A Travellerspoint blog

The very Western side of Shanghai

Margarita Pizza translates to Margarita Pizza in an accent

overcast 20 °C

I’ll admit I haven’t had a week filled with much Chinese cultural activity and I can’t say I’ve eaten much of the local cuisine, but when living in Shanghai (after my last rural Yunnan experience) it can be tempting to indulge in some home comforts when you they are there. Besides the odd reminders (some of which need a little more patience that others) such as the continual car horns and locals spitting in the street, being in Shanghai is like being in any other city. However I also like to see that right next door to McDonalds and Starbucks, right behind the giant Prada and Cartier stores, locals still queue up for street food; vendors selling hot steamed dumplings and thick savoury pancakes. Chinese people love to have their lunch break in Starbucks as much as anyone does at home, but I laugh when I see even the most well off looking girls, while carrying Prada, slurping at noodles from a polystyrene bowl.

My week started off with my first day in the editorial department. I was nervous as I made my way up to the third (and top) floor from the marketing department on the bottom. I’d got quite comfortable at the bottom with the other interns and amongst the Chinese workers, where I was the best English speaker. But I knew I needed to get onto the floor where the writing happens and so asked (begged?) pretty much everyone from editorial to let me join them. Home to an English Editor in Chief as well as an English online Editor and a team of writers from America and Europe, I knew I needed to prove my worth.

However I had a comfortable first day and I have to admit, it’s good to spend a few hours in an exclusively ex-pat bubble. I hadn’t understood the ease with which people move to Shanghai, but as we ordered lunch from a café called Urban Soup Kitchen and discussed the upcoming opening of Pret a Manger Shanghai I could see just how. Listening to lunch orders has become one of my favourite activities but perhaps I’ll share them from the safety of Hong Kong airport. Let’s just say there were lots of things ordered without this, and absolutely without that.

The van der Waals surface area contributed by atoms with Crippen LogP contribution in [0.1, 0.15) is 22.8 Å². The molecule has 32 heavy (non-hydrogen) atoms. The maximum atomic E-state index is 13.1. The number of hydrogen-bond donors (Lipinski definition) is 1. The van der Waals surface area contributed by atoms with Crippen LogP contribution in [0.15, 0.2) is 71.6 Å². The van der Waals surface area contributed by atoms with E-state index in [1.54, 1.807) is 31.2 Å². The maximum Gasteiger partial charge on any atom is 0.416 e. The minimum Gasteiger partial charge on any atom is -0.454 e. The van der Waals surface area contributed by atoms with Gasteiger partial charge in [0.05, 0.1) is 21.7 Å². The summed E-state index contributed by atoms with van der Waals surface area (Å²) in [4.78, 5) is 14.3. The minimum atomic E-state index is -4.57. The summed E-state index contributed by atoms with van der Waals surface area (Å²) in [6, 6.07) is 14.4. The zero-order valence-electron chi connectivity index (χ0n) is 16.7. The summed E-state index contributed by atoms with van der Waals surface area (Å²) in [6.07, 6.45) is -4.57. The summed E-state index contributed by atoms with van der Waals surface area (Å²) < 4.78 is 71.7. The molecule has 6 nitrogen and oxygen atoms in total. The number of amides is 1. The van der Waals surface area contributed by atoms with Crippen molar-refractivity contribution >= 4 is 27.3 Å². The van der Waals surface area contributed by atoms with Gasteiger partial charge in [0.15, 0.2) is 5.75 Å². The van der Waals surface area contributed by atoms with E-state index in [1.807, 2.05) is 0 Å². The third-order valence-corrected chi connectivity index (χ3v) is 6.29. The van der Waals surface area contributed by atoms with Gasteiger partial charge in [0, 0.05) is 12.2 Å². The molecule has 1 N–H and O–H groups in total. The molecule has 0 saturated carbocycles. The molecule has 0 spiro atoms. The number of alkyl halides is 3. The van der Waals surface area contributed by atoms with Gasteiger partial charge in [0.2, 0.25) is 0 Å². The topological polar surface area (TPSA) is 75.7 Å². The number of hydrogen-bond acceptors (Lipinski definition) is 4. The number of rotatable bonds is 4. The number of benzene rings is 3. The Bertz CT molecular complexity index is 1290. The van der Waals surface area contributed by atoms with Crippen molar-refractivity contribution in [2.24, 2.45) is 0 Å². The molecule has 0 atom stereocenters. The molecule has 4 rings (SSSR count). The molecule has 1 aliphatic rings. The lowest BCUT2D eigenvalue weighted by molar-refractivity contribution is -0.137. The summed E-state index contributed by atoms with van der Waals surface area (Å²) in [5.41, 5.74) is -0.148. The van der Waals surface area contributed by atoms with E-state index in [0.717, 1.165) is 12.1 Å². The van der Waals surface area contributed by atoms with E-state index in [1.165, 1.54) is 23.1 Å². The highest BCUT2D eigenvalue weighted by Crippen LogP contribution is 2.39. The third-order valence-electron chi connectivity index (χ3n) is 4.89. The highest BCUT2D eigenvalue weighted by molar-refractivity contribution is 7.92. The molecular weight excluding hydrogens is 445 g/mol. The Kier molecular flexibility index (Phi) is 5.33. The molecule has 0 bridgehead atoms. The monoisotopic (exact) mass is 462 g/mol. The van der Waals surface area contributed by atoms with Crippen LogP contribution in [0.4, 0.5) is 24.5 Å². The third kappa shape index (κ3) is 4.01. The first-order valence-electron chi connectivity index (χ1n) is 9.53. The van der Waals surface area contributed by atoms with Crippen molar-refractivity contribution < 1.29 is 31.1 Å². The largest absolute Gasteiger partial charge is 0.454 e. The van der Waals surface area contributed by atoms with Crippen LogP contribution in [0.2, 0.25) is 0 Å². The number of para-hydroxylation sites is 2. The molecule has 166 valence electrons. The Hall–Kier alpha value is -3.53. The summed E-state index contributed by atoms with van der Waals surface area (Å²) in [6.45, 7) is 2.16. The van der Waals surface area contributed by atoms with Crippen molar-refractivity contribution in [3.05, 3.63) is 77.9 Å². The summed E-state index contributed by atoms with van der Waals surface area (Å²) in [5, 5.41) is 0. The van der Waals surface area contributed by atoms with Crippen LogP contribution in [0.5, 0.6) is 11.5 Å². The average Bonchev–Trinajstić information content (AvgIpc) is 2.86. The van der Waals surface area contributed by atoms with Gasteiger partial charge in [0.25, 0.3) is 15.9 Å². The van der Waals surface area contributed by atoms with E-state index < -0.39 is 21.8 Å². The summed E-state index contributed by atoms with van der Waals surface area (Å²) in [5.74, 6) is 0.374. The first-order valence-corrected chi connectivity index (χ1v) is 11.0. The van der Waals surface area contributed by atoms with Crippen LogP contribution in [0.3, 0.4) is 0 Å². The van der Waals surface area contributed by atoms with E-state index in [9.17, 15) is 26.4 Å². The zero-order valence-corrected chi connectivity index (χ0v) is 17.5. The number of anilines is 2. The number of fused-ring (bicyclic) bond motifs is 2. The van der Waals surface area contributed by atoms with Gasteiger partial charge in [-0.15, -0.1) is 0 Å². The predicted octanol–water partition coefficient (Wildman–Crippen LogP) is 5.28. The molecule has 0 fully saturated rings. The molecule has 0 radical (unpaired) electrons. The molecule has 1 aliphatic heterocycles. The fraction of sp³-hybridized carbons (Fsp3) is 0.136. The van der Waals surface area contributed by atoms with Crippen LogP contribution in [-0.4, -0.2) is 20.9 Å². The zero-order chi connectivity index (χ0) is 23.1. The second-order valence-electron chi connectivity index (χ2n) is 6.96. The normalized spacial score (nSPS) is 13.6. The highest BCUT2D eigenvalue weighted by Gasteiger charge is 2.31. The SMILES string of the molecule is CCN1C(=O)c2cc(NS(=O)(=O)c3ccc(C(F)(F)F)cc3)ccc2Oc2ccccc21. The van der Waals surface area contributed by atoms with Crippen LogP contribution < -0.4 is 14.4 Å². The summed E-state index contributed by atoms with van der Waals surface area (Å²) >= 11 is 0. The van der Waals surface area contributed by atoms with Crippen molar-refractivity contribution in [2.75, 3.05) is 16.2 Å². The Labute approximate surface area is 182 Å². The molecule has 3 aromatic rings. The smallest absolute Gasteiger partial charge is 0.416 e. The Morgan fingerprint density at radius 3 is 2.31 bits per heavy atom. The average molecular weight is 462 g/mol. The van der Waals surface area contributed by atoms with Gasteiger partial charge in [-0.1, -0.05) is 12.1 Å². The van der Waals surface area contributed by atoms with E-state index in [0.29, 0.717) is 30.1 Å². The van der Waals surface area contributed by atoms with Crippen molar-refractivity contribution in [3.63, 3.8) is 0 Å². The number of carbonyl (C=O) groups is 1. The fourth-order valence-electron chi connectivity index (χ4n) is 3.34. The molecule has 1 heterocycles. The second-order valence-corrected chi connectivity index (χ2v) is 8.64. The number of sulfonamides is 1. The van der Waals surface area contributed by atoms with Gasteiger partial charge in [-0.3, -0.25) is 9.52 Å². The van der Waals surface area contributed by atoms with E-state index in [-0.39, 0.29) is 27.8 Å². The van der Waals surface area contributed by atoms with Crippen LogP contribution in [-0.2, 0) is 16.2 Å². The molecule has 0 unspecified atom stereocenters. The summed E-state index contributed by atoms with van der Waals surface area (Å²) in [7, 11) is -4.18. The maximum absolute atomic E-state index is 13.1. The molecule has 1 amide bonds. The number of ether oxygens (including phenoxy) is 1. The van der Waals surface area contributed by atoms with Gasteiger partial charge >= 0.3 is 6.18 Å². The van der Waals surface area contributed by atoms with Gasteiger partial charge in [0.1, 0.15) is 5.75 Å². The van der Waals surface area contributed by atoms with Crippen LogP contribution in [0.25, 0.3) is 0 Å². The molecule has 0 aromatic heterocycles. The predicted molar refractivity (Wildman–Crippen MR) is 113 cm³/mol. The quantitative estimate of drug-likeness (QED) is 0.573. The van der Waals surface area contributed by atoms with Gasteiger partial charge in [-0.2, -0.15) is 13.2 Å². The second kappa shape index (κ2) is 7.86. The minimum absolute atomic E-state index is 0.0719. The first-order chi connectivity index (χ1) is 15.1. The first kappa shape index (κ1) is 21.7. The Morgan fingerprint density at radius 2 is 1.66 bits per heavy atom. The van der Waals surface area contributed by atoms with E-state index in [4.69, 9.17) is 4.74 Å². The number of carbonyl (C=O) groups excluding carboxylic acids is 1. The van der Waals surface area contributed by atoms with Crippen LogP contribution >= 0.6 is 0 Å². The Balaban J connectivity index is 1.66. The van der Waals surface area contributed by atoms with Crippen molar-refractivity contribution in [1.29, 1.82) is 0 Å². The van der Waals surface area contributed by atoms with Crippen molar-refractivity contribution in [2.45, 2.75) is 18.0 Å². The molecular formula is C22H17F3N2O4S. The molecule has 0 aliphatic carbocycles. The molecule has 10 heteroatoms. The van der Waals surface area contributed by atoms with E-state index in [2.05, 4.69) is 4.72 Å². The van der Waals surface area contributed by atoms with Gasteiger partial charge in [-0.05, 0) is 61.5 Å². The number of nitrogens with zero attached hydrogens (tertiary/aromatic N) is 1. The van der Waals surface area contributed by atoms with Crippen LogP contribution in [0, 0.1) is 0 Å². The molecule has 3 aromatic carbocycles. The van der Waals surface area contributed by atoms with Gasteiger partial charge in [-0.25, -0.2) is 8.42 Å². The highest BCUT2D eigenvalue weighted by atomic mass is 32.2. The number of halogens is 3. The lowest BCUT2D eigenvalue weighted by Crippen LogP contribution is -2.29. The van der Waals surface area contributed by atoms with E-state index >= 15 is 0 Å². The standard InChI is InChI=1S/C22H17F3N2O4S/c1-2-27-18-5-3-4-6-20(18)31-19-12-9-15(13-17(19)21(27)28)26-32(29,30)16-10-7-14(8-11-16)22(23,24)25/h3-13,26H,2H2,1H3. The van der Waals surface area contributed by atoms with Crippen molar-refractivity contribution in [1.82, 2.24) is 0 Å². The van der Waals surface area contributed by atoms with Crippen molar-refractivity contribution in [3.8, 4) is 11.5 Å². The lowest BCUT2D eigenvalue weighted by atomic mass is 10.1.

The next day a friend got the train down from Beijing, having been at a language school a few hours outside the city. While fairly un-Westernised cities are the best places to learn Mandarin, as speaking it becomes a necessity, he was ready to join in with all things ex-pat. Western food is still very cheap here (around £5-£10 for a meal) but pricier than Chinese food. There are a few noodle, dumpling and rice restaurants (ranging from 80p - £3 maximum) that I enjoy going to for lunch and are a massive money saver for travellers, but it’s good to know there is a Subway, an Italian café/restaurant and a place called Uncle Toast all just five minutes away from my hotel.

I'd say I only found these places to show my friend but that would be a lie. Another intern and I discovered the small Italian restaurant Monday and have been back a number of times since. It’s cosy, cheap (£4-£6 for a pizza) and doesn’t seem to have been discovered by many others yet. A lot of “Western” cafes in Shanghai claim to be so but often sell odd Chinese variations of food and drink, for example fruit pizzas or berry and cheese muffins (the same muffin). I suppose this is how Chinese people react when entering a “Chinese” take-away.

On the walk back to the hotel the lights, sounds and smells are those particularly of a Chinese city and I’m still surprised to see standstill traffic at 9pm, but as I spend more time here all those things become more usual. I often have to remind myself that I’m at ease here because my life has stayed the in many ways the same and I’m surrounded by interns and employees from all around the world. But there are challenges and Shanghai still offers a lot of culture. There are still many traditions and values to respect and I’ll forever be grateful my previous experiences in China, ones that prepared me for all the interesting and surprising Chinese eventualities.

Posted by emilyferris 23:58 Archived in China

Email this entryFacebookStumbleUpon

Table of contents

Be the first to comment on this entry.

Comments on this blog entry are now closed to non-Travellerspoint members. You can still leave a comment if you are a member of Travellerspoint.